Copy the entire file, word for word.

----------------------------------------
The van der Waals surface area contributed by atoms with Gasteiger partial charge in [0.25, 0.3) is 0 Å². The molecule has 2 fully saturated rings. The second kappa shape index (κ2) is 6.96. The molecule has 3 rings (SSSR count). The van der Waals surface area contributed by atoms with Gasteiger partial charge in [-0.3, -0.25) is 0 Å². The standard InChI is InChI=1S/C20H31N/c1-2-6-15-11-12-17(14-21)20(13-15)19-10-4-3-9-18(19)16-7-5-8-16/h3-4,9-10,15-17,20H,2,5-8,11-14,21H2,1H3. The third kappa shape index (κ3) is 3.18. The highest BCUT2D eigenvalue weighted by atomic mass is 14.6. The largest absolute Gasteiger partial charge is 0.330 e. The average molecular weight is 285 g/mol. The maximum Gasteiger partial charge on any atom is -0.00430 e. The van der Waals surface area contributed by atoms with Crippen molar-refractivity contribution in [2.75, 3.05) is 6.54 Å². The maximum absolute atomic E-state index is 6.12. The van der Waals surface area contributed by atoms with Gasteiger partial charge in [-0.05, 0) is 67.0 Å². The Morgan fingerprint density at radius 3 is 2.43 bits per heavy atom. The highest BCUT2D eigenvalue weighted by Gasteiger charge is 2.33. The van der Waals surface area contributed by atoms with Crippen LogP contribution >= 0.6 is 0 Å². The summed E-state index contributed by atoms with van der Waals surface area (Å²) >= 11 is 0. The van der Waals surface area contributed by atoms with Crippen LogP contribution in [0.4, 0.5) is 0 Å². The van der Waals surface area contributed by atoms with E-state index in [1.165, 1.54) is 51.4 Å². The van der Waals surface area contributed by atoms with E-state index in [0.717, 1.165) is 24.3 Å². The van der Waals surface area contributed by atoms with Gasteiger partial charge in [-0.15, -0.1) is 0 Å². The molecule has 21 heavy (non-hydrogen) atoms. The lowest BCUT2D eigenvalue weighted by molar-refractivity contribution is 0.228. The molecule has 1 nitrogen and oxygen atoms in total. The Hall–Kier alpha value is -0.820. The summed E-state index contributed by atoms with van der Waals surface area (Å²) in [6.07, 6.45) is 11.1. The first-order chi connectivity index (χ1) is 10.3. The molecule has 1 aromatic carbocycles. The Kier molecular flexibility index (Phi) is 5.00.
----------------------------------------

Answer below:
The van der Waals surface area contributed by atoms with Gasteiger partial charge in [0.25, 0.3) is 0 Å². The molecule has 2 fully saturated rings. The second kappa shape index (κ2) is 6.96. The molecule has 3 rings (SSSR count). The van der Waals surface area contributed by atoms with Gasteiger partial charge in [-0.3, -0.25) is 0 Å². The standard InChI is InChI=1S/C20H31N/c1-2-6-15-11-12-17(14-21)20(13-15)19-10-4-3-9-18(19)16-7-5-8-16/h3-4,9-10,15-17,20H,2,5-8,11-14,21H2,1H3. The third kappa shape index (κ3) is 3.18. The highest BCUT2D eigenvalue weighted by atomic mass is 14.6. The largest absolute Gasteiger partial charge is 0.330 e. The average molecular weight is 285 g/mol. The maximum Gasteiger partial charge on any atom is -0.00430 e. The van der Waals surface area contributed by atoms with Crippen molar-refractivity contribution in [2.75, 3.05) is 6.54 Å². The maximum absolute atomic E-state index is 6.12. The van der Waals surface area contributed by atoms with Gasteiger partial charge in [-0.05, 0) is 67.0 Å². The Morgan fingerprint density at radius 3 is 2.43 bits per heavy atom. The highest BCUT2D eigenvalue weighted by Gasteiger charge is 2.33. The van der Waals surface area contributed by atoms with Crippen LogP contribution >= 0.6 is 0 Å². The summed E-state index contributed by atoms with van der Waals surface area (Å²) >= 11 is 0. The van der Waals surface area contributed by atoms with Crippen LogP contribution in [0.4, 0.5) is 0 Å². The van der Waals surface area contributed by atoms with E-state index in [1.165, 1.54) is 51.4 Å². The van der Waals surface area contributed by atoms with E-state index in [0.717, 1.165) is 24.3 Å². The van der Waals surface area contributed by atoms with Gasteiger partial charge in [-0.15, -0.1) is 0 Å². The molecule has 21 heavy (non-hydrogen) atoms. The lowest BCUT2D eigenvalue weighted by molar-refractivity contribution is 0.228. The molecule has 1 nitrogen and oxygen atoms in total. The Hall–Kier alpha value is -0.820. The summed E-state index contributed by atoms with van der Waals surface area (Å²) in [6.07, 6.45) is 11.1. The first-order chi connectivity index (χ1) is 10.3. The molecule has 1 aromatic carbocycles. The Kier molecular flexibility index (Phi) is 5.00.